By Faranak Bakhtiari

Iran hosting Christmas celebrations for centuries

December 28, 2021 - 17:45

TEHRAN – Christmas has been celebrated for centuries in a country where 97 percent of its population is Muslim.

Around 300,000 to 370,000 Christians live in Iran, however, they are enjoying the freedom to perform their rituals and celebrate their festivities for four centuries.

Most of the Christians in Iran are Armenians who have lived here for centuries. Assyrians, Catholics, Protestants, and Evangelical Christians constitute the rest of the Christians in Iran.

The Assyrians of ancient Iran converted to Christianity since its onset, particularly in the first to third centuries AD. Like most Christians around the world, Assyrians in Iran celebrate December 25 as the birth anniversary of Jesus Christ.

Assyrian Christians fast for 25 days before the birth of Christ, during which time they abstain from eating meat and dairy products. After December 25, they break their fast and hold Communion at church.

On December 25, Assyrian people go to church to visit Assyrian clergies and wish them a happy Christmas, and the next day, it is the clergies who go to visit their fellow believers.

Unlike all other Christians who consider January 1 as the beginning of the new year, Armenians follow the Oriental Orthodox denomination of Christianity and accordingly, celebrate Christmas on January 6, concurrent with the Epiphany.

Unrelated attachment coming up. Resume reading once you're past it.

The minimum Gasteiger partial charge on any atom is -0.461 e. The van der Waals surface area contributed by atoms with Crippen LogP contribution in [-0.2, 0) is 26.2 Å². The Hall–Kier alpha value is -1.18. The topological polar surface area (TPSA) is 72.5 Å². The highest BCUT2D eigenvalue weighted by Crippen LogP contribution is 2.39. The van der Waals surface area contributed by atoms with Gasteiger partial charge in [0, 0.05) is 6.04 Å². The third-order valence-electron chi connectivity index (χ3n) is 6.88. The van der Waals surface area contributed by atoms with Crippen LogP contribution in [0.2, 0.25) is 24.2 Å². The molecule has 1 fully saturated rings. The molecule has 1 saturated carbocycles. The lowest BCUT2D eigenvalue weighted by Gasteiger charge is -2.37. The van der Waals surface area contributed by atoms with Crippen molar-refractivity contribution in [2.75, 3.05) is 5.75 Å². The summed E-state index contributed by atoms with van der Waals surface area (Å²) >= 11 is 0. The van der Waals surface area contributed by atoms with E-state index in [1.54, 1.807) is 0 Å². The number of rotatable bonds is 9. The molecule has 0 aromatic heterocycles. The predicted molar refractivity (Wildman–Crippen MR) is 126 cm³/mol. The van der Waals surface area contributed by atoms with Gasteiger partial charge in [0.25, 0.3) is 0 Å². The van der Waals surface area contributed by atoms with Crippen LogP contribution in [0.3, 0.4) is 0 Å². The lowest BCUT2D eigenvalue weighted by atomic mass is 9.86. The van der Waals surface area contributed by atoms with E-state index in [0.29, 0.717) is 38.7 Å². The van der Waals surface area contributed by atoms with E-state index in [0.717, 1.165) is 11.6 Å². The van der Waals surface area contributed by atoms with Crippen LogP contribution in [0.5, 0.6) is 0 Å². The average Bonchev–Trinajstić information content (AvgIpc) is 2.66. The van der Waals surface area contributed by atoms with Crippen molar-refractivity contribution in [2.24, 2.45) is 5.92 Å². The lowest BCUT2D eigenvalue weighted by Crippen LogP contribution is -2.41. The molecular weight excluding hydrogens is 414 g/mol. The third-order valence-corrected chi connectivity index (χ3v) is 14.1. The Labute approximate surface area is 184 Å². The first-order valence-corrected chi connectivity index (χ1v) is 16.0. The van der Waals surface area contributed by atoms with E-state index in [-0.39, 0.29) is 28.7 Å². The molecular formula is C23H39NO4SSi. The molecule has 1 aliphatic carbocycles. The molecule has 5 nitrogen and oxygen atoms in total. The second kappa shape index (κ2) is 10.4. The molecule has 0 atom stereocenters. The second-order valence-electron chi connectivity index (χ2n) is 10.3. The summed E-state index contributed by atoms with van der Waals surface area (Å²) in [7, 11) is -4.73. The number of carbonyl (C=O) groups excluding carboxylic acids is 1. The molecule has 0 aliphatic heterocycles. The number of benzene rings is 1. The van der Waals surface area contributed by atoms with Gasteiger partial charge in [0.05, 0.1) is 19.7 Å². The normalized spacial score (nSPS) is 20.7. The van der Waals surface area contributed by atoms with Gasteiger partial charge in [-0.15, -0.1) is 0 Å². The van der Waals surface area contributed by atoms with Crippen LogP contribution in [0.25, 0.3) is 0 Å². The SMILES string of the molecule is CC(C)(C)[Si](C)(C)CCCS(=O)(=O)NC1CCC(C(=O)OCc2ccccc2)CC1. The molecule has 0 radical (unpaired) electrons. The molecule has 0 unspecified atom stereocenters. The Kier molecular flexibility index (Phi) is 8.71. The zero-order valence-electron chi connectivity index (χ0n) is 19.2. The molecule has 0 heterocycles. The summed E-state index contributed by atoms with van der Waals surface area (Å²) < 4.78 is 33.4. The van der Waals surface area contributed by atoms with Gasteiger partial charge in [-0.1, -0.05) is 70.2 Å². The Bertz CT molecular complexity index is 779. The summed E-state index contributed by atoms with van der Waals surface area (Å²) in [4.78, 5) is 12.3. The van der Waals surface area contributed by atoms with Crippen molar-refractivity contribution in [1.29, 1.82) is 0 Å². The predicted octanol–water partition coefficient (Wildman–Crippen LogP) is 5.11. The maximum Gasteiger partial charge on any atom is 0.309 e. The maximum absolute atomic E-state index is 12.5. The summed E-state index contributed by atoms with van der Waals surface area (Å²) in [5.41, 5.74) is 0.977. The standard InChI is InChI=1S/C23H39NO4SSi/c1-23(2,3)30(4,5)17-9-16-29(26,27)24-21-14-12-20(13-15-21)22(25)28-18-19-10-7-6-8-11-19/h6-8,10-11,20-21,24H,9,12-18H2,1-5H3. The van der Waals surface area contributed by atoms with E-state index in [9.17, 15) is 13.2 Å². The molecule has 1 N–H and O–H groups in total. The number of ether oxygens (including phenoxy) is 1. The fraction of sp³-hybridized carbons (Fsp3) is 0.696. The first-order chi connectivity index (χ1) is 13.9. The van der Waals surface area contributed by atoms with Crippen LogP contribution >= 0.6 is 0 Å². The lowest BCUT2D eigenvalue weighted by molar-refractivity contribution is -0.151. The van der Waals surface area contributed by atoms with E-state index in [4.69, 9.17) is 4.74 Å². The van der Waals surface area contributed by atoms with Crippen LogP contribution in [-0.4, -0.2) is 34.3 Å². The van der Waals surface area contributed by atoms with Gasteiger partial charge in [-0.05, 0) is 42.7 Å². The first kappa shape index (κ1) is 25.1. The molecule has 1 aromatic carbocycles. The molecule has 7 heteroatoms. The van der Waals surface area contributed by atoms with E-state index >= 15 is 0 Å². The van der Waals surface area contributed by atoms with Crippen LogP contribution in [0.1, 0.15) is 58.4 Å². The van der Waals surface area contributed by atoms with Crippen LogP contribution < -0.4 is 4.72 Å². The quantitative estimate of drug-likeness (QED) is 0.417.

In fact, Christmas decorations and celebrations take place throughout the country, specifically in major cities such as Isfahan, Shiraz, Tabriz, and even religious cities such as Mashhad. They mainly gather in the Majidieh neighborhood in Tehran, and the Jolfa neighborhood in Isfahan.

Since the time of Shah Abbas in 1014 AH, Armenians moved from Jolfa located near the Aras River to Isfahan and settled along the Zayandeh-Rud River. In memory of their former homeland, they named their new home Jolfa.

And New Year celebrations are also held every year at midnight on January 1 in the biggest and most beautiful church in Iran, Vank Cathedral.

Iranian Christians also have three members in the Majlis (Iranian parliament). The representative of the Northern Armenian Christians is elected by the votes of the Iranian-Christian citizens in the provinces of Tehran, East Azarbaijan, West Azarbaijan, Ardabil, Ilam, Khorasan, Zanjan, Semnan, Qazvin, Qom, Kordestan, Kermanshah, Golestan, Gilan, Mazandaran, Markazi, and Hamedan.

The representative of the Southern Armenian Christians also voted for the Armenian citizens living in the provinces of Isfahan, Yazd, Khuzestan, Fars, Kerman, Hormozgan, Sistan-Baluchestan, Lorestan, Chaharmahal-Bakhtiari, Bushehr, and Kohgiluyeh-Boyerahmad.

The other representative of Iranian Christians in the parliament is also elected Chaldean and Assyrian Christian citizens.

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